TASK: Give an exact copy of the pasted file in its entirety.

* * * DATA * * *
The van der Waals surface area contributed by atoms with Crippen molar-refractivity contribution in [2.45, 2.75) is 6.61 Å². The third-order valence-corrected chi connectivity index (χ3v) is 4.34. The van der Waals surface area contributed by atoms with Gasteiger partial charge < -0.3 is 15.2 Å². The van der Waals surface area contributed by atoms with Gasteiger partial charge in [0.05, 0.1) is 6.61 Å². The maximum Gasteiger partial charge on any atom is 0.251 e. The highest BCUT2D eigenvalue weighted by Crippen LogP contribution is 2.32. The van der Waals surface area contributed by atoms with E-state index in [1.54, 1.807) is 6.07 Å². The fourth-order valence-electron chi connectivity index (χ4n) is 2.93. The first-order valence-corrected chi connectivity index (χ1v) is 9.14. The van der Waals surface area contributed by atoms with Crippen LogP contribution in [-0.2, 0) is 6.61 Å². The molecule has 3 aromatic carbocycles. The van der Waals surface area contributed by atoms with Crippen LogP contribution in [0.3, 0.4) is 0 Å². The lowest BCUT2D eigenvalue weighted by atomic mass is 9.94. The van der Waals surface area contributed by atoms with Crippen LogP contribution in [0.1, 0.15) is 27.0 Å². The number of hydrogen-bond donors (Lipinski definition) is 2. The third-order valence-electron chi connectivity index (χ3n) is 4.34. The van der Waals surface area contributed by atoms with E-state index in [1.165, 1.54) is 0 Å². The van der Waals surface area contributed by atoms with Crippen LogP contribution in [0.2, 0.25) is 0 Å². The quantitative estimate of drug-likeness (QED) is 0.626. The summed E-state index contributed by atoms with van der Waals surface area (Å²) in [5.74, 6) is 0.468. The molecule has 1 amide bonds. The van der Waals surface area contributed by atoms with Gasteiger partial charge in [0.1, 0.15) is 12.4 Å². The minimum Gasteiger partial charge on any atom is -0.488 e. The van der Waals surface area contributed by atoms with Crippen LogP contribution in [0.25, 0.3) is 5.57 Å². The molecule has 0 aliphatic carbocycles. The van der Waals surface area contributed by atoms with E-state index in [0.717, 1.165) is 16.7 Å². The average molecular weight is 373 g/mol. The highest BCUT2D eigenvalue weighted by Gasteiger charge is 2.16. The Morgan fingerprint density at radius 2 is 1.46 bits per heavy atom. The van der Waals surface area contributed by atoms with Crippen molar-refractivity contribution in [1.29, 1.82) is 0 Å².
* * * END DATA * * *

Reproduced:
The van der Waals surface area contributed by atoms with Crippen molar-refractivity contribution in [2.45, 2.75) is 6.61 Å². The third-order valence-corrected chi connectivity index (χ3v) is 4.34. The van der Waals surface area contributed by atoms with Gasteiger partial charge < -0.3 is 15.2 Å². The van der Waals surface area contributed by atoms with Gasteiger partial charge in [0.05, 0.1) is 6.61 Å². The maximum Gasteiger partial charge on any atom is 0.251 e. The highest BCUT2D eigenvalue weighted by Crippen LogP contribution is 2.32. The van der Waals surface area contributed by atoms with E-state index in [1.54, 1.807) is 6.07 Å². The fourth-order valence-electron chi connectivity index (χ4n) is 2.93. The first-order valence-corrected chi connectivity index (χ1v) is 9.14. The van der Waals surface area contributed by atoms with Crippen LogP contribution in [-0.2, 0) is 6.61 Å². The molecule has 3 aromatic carbocycles. The van der Waals surface area contributed by atoms with Crippen LogP contribution in [0.3, 0.4) is 0 Å². The lowest BCUT2D eigenvalue weighted by atomic mass is 9.94. The van der Waals surface area contributed by atoms with Crippen LogP contribution in [0.1, 0.15) is 27.0 Å². The number of hydrogen-bond donors (Lipinski definition) is 2. The third-order valence-electron chi connectivity index (χ3n) is 4.34. The van der Waals surface area contributed by atoms with E-state index in [1.165, 1.54) is 0 Å². The van der Waals surface area contributed by atoms with Crippen LogP contribution in [0.2, 0.25) is 0 Å². The quantitative estimate of drug-likeness (QED) is 0.626. The summed E-state index contributed by atoms with van der Waals surface area (Å²) in [5.74, 6) is 0.468. The molecule has 1 amide bonds. The van der Waals surface area contributed by atoms with Gasteiger partial charge in [0.1, 0.15) is 12.4 Å². The minimum Gasteiger partial charge on any atom is -0.488 e. The van der Waals surface area contributed by atoms with Crippen LogP contribution in [0.25, 0.3) is 5.57 Å². The molecule has 0 aliphatic carbocycles. The van der Waals surface area contributed by atoms with E-state index in [0.717, 1.165) is 16.7 Å². The average molecular weight is 373 g/mol. The highest BCUT2D eigenvalue weighted by Gasteiger charge is 2.16. The Morgan fingerprint density at radius 2 is 1.46 bits per heavy atom. The van der Waals surface area contributed by atoms with Crippen molar-refractivity contribution in [1.29, 1.82) is 0 Å².